Getting Naked to Expose BP
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Diane Wilson, a fourth generation shrimper from the Texas Gulf and a founder of CODEPINK, has been watching the BP spill and the botched clean-up with a mixture of dread and anger. After all, it’s her livelihood and that of her community that’s at stake. “I’ve lived all my life in the Gulf Coast, in the oil, chemical, and gas hellhole we call an energy corridor,” said Diane Wilson with her Texas twang. “I’ve been fightin’ these polluters for 21 years. But this BP spill is the nail in the coffin of the people who make their living along the gulf coast. This is our 9/11 in slow motion.”
Watch CodePink's video from the protest:
Diane has been incensed by the cavalier attitude of BP CEO Tony Hayward, who said that the largest oil spill in US history is a tiny speck in the vast ocean. “He had the nerve to say that those miles upon miles of underwater oil plumes that stretch to who knows where and do who knows what to the fisheries, the ecosystem, and Gulf of Mexico for possibly generations, is really going to have a ‘ very, very modest impact.’ Sittin’ there listening to BP’s lies made my blood boil,” Diane fumed. “I realized I better get off my butt and do somethin’ about it.”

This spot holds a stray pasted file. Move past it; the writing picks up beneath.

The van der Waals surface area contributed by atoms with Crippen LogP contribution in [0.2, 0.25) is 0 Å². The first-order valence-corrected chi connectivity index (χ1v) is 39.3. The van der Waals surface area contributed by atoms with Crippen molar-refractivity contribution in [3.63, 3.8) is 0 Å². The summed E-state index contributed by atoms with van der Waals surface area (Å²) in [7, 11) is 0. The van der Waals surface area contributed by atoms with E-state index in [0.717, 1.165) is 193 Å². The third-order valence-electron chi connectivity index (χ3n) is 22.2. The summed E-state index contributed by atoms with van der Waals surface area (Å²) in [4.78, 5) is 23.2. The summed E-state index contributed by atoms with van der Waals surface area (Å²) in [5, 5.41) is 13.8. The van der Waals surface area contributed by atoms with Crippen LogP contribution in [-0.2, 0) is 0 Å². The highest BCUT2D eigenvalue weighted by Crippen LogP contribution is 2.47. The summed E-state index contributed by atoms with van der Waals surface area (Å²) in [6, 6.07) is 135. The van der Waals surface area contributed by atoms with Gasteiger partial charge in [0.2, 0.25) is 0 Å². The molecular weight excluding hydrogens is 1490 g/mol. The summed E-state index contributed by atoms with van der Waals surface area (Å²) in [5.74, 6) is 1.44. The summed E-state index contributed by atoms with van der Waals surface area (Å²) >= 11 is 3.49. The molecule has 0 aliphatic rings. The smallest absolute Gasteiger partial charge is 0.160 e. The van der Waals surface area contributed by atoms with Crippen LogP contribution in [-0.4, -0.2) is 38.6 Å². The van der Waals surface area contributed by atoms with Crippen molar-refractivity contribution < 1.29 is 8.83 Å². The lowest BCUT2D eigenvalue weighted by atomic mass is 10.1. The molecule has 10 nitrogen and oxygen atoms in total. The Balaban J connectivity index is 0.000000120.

This 61-year-old grandmother of five is all about action. To protest chemical companies polluting her bay, in 2002 Diane climbed a chemical tower, chained herself to it and then did a 30-day water-only hunger strike. As a CODEPINK cofounder who tried to stop the invasion of Iraq in 2003, an invasion she knew was all about oil, Diane got arrested confronting Secretary of Defense Donald Rumsfeld at a Congressional hearing. Then she scaled and tied herself to the White House fence (and almost got shot by a sniper). She even traveled to Iraq when the U.S. military was about to attack, putting herself forward as a human shield.
So Diane put out a call for people to join her in Houston on Monday, May 24, to protest at the BP headquarters. Looking for a creative way to expose the company’s criminal behavior (and entice the media, who rarely cover protests in Texas), Diane was inspired by the example of a group of women from Nigeria who took over a Chevron oil rig and threatened to strip naked if the company didn’t hire more local workers and invest in the community. Faced with just the threat of nudity, Chevron gave in.
“If the Nigerian women could use their bodies on the Niger Delta, why can’t we do it in downtown Houston?” Diane reasoned.
Diane doesn’t take nudity lightly. She didn’t grow up in a hippie commune, but in a fundamentalist Pentecostal family in rural Texas. “I was taught that flesh is sinful, it’s the devil. I was so modest that if my sister said the word ‘bra’, I would climb under the table. I was horrified by anything intimate. So for me, using nudity to expose the truth about BP was WAY outside my comfort zone. But I realized that it’s the destruction of our ecosystem by corporate greed that’s obscene, not a woman’s body.”
To prepare for the action, Diane got 100 pounds of fish from her fishing buddies, old fishing nets to drag the dead fish and fake oil to dump on them. She and one of her daughters made beautiful signs saying “Expose BP” and “The Naked Truth about Drill, Baby, Drill” and put them on big sandwich boards. “You could say we was cheatin’ because we decided to use sandwich boards to cover our private parts, but that’s about as nude as those of us from Texas can get,” laughed Diane. “We’ll leave the full-on nudity to the women from California.”